5.0   Figure 6: difference between web 2.0 and web 3.0



              Web 2.0
                  Web 3.0
Main task
Focus the power of
community to create dynamic
contents and interaction
technology
Linked data, devices and people
     across  the web
Linking
Walled gardens inhibit
interoperability
Data and devices linked more
easily and in new ways
Content
Individual and organization
create content
Individual, organization,
machine create content which can be reused
Technology
AJAX
Resource Description
framework (RDF)
Website
Google, facebook, wikipedia,
ebay, youtube
Dbpedia, sioc-project.org














Figure 7: evolution in web 1.0, web 2.0 and web 3.0
  6.0 WHY  WEB 3.0  IS  IMPORTANT ?
Web 3.0 improves data management: when the contents come from various types of database structure, there are a lot of applications required to manage contents. In addition, some complex sets of data structure that computer is not able to understand how to link them together.
     This problem can be occurred when combing sets of data from different origin somewhere on the web, different format such as excel sheet or XHTML or different names for relation such as multilingual. The semantic website solves this problem by describing relationship between each data or things and properties; therefore, the computer can understand the relationship between sets of data and can integrate it together. Figure 6 compares the different processes between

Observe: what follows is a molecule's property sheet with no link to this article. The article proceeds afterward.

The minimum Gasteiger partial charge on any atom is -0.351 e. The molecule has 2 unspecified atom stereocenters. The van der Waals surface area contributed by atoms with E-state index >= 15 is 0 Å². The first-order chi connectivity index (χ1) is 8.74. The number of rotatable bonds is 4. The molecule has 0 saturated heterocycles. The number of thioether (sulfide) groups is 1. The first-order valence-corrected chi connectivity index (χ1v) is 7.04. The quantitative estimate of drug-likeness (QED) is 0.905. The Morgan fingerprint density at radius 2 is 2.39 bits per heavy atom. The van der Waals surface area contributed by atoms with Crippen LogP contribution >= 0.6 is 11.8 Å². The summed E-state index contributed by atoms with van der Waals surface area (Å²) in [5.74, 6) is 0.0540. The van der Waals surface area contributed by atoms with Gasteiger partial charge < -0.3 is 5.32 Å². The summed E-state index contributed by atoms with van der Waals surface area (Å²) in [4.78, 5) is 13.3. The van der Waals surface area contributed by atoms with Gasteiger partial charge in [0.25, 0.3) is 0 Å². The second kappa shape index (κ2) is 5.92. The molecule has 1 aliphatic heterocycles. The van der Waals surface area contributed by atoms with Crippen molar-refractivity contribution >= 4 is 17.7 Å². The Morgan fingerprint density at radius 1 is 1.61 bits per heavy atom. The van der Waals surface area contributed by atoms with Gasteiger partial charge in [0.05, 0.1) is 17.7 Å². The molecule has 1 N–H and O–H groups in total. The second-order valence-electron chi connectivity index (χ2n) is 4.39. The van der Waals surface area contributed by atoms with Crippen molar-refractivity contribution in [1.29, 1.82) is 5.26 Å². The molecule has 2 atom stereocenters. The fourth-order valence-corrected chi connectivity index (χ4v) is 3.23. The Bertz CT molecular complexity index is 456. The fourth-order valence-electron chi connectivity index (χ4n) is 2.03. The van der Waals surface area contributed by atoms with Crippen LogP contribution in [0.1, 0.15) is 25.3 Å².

normal sets of data integration that involves human to be a center to merge datasets with set of data integration in semantic web that can automatically merge by the system.

           




WEB 3.0 SUPPORTS ACCESSIBILITY OF MOBILE INTERNET:

     The number of mobile subscribers has surpassed 3 billion subscribers already in the end of 2007. The global mobile penetration rate in the end of 2007 was 48% which expected to continually grow in near future, particularly on BRIC economy countries (Brazil, Russia , India and China). Moreover, many mobile operators in the world tend to shift mobile technology base from 2G to 3G which represents greater channel to access internet via mobile devices,Hence, web 3.0 plays the main role to enhance internet accessibility via mobile because web 3.0 develops based on Cascading Style Sheet (CSS) Standard that helps to reduce the page size to lower than 20kb by smaller background image.






Figure 6: DIFFERENT  PROCESS  BETWEEN  DATA  INTEGRATION:-

  “ Normal  sets of data integration”           Set of data integration in semantic web”

WEB 3.0 STIMULATES CREATIVITY AND INNOVATION:

     The main concept of web 3.0 promises that all global datasets will be linked together. The information and knowledge datasets can be apply by humans and machines have more efficiency than this moment. Therefore, this will be driven innovation process in term of idea generation and research and development (R&D) area that refer to easier way to discover new business model.







            WEB 3.0  ENCOURAGE  FACTOR  OF  GLOBALIZATION
                                              PHENOMENO:-

     Web 3.0 aims to build standardize of data structure via RDF programming language. The datasets of current information in the World Wide Web will be unlocked from the existing data structure and integrated all data structure together in the same standard. This presents speed up Globalization phenomena in near future.







                WEB 3.0 ENHANCES CUSTOMER’S SATISFACTION: